In reading and thinking about theory and practice I’ve been struck by the synergies between feminist new materialism, creative arts research and my experience of filmmaking practice.
Feminist new materialism, informed by the work of philosophers Gilles Deleuze, Felix Guattari, Karen Barad, Rosi Braidotti and Donna Haraway, challenges the centrality of the human experience as a guiding premise in social and educational research and rejects notions of knowledge as binary, static and essentialist (Taylor, 2016, p. 5-24)). Barad’s theory of agential realism demands an engaged material practice in which ethics, being and knowing are inseparable, and matter, affect and discourse are relationally intertwined and co-constituted (Barad, 2007, p. 137-41).
Barad’s conception of meaning as dynamic and created through the intra-action of matter through space and time resonates with my experience of documentary filmmaking as a thinking/making process in which meanings are multiple and slippery, emerging affectively through space and time.
The idea of thinking through making is echoed in theories of creative arts practice. For philosopher, artist and cultural theorist Erin Manning art is “a way” rather than a destination, with making “a thinking in its own right” (Manning, 2016, p. 28). Similarly, creative arts researcher Estelle Barrett conceives of art making as a process in which new knowledge and new language emerge in the intra-action of sensation, materiality and thought; and in turn in the intra-action of the artefact with the world, as it is viewed and experienced by an audience (Barrett & Bolt, 2014, p. 6-7).
Filmmaking can be both highly pre-conceived and/or emergent: requiring deep awareness, openness and flexibility to respond to what emerges in the process of making through space and time. In my experience observational documentary making can be emergent. You begin with a notion of what the film is about, the people you will film, their situation, and the filming equipment you have determined will suit the purpose. In thinking about how this predetermined structure influences the process of making and meaning, it’s helpful to draw on Barad’s conception of the researcher and research apparatus as always entangled in dynamic and engaged intra-action with the human, non-human and more-than-human matter they seek to explore. (Barad, 2007, p. 142-6)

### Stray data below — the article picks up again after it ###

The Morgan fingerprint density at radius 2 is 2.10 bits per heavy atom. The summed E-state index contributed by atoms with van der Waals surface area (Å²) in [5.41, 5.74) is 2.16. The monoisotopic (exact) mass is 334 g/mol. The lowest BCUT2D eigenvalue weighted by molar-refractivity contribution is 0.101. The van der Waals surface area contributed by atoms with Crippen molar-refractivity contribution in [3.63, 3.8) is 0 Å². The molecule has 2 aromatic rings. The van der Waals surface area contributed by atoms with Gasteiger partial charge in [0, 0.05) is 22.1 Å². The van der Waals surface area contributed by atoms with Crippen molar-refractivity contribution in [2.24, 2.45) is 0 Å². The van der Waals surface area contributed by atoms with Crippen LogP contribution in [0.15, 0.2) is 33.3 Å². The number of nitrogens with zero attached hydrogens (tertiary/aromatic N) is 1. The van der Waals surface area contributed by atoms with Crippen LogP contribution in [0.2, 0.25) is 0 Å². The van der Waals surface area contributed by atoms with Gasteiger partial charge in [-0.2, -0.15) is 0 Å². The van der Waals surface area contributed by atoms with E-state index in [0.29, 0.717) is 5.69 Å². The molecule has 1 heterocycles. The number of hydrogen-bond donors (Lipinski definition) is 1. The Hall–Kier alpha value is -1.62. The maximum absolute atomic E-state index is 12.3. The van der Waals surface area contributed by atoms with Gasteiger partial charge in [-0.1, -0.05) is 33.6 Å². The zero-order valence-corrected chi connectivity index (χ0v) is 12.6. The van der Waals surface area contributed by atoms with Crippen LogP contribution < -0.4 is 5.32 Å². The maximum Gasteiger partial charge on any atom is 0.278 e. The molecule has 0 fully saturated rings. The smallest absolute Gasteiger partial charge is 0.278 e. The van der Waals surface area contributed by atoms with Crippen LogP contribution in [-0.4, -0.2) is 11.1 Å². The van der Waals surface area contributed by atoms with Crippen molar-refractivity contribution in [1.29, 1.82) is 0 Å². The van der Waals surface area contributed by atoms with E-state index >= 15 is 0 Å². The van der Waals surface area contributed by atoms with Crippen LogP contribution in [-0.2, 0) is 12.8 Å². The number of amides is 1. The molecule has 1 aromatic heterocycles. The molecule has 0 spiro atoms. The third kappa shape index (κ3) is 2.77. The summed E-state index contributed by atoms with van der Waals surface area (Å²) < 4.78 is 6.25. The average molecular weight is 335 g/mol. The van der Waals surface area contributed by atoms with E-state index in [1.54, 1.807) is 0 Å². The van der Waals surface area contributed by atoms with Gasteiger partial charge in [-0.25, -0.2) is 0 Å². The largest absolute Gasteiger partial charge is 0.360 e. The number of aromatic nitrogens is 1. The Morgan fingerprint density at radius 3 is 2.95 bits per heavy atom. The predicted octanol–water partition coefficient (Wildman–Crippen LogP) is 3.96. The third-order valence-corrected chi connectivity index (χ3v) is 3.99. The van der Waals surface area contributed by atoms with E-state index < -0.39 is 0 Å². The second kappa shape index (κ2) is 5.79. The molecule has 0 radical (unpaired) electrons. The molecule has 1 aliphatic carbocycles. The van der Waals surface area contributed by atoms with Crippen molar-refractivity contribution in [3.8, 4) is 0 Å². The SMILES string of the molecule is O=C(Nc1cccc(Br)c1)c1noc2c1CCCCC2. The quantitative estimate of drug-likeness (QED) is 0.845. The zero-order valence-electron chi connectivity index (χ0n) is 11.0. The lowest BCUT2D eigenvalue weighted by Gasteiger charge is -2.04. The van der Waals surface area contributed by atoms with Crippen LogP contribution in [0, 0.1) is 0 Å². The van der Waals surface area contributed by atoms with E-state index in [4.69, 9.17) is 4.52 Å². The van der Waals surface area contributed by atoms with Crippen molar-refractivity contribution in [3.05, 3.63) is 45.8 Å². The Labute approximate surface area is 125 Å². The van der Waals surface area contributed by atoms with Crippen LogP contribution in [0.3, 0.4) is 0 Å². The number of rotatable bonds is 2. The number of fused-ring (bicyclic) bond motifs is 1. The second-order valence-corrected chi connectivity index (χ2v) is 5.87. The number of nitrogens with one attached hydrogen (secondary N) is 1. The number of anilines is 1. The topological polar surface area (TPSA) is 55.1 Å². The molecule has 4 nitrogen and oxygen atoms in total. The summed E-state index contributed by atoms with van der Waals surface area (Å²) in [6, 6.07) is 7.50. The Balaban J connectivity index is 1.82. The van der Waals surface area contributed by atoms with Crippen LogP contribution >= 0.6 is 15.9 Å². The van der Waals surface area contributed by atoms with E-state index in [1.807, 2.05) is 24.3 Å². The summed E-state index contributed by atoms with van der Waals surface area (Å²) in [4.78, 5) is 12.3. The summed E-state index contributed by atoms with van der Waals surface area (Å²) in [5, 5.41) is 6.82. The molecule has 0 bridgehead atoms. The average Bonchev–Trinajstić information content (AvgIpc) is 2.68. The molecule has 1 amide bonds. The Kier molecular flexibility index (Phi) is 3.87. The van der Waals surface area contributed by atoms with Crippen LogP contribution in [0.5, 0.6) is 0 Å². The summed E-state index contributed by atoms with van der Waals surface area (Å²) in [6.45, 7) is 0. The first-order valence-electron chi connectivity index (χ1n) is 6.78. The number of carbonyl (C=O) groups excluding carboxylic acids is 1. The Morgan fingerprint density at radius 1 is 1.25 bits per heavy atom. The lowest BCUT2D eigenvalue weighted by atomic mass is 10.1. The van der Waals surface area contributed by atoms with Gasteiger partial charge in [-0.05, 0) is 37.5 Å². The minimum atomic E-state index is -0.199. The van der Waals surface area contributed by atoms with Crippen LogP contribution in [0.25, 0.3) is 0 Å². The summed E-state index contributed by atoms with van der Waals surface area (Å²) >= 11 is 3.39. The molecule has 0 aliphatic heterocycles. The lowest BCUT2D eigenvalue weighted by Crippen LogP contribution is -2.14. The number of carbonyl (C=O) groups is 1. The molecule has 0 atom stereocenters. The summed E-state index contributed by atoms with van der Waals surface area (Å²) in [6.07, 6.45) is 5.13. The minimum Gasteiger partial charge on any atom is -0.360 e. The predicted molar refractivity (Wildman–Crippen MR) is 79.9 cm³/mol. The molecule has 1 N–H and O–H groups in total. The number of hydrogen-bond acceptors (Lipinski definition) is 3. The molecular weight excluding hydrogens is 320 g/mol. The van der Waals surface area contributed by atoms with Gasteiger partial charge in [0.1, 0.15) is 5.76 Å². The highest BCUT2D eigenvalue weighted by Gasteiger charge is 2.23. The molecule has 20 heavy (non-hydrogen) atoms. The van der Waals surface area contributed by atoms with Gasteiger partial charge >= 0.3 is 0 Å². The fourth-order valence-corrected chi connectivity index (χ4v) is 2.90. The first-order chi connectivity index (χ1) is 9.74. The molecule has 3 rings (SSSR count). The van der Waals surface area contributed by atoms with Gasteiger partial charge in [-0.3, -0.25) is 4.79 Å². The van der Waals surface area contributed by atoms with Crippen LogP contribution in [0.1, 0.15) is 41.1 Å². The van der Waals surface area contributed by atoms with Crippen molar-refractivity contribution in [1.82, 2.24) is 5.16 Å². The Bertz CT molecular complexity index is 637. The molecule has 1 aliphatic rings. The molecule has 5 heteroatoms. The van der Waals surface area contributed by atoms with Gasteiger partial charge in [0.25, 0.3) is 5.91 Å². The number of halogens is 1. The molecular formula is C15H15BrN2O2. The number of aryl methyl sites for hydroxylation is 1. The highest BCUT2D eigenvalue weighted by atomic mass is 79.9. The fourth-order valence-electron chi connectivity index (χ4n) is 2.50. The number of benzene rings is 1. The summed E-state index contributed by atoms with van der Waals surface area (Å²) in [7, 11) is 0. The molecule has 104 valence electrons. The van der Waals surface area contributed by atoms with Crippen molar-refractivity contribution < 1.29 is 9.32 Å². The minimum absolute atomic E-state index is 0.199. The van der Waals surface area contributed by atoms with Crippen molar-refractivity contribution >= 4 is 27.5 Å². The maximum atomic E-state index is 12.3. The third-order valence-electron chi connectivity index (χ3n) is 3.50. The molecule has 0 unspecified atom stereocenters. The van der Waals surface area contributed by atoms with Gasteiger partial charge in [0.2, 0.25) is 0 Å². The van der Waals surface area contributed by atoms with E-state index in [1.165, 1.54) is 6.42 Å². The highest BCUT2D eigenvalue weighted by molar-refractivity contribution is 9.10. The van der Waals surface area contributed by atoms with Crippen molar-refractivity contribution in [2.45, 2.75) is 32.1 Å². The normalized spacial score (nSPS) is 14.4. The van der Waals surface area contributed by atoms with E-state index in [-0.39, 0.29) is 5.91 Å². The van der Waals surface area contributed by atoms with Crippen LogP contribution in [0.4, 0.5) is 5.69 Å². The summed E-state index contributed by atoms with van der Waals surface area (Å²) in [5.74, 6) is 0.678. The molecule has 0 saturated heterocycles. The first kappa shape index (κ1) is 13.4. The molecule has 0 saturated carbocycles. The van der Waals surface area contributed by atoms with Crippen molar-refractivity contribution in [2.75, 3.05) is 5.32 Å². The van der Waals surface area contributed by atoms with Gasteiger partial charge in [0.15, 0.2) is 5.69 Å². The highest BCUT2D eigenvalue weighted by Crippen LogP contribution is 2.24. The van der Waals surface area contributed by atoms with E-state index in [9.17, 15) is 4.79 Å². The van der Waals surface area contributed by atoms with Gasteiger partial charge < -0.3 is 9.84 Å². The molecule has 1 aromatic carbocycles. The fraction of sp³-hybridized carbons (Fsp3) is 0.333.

The filmmaking process itself is composed of many micro intuitive decisions or responses that emerge through the intra-action between the filmmaker, her conceptual framing, the filming equipment, the people she films, and the material objects and environments they encounter through space and time, and the affective flows between them. The editing process is similarly generative, with meanings discovered in the assemblage and intra-action of moving image, sound, affect and thought. The meaning of the finished film continues to emerge as it intra-acts affectively with audiences, contexts and times.
The process of reading and thinking about new materialist theory and creative arts research has prompted me to consider how my implicit understandings of filmmaking as a practice are both affirmed and enriched by thinking through these theoretical lenses. This seems a productive place to start thinking about the key question in my research: how can filmmaking be used as a participatory arts-based method to trace young people’s affective everyday experiences and understandings of gender and gender equity in their secondary schooling?
Barad, Karen. (2007). Meeting the universe halfway: quantum physics and the entanglement of matter and meaning. Durham: Duke University Press.
Barrett, Estelle, & Bolt, Barbara. (2014). Material inventions: applying creative arts research. London: I.B. Tauris & Co. Ltd.
Manning, Erin. (2016). The Minor Gesture. North Carolina, US: Duke University Press.
Taylor, Carol A. (2016). Educrafting a cacophonous ecology: posthumanist research practices in education. In Carol A Taylor & Christina Hughes (Eds.), Posthuman research practices in education. Houndmills, Basingstoke: Palgrave Macmillan.
My thinking about filmmaking as an affective, emergent mode of inquiry to explore experiences of gender in secondary school with young people through doctoral research.
Created on the unceded lands of the Dharug and Gundungurra Nations where I am grateful to live, learn and work.
© Prue Adams 2023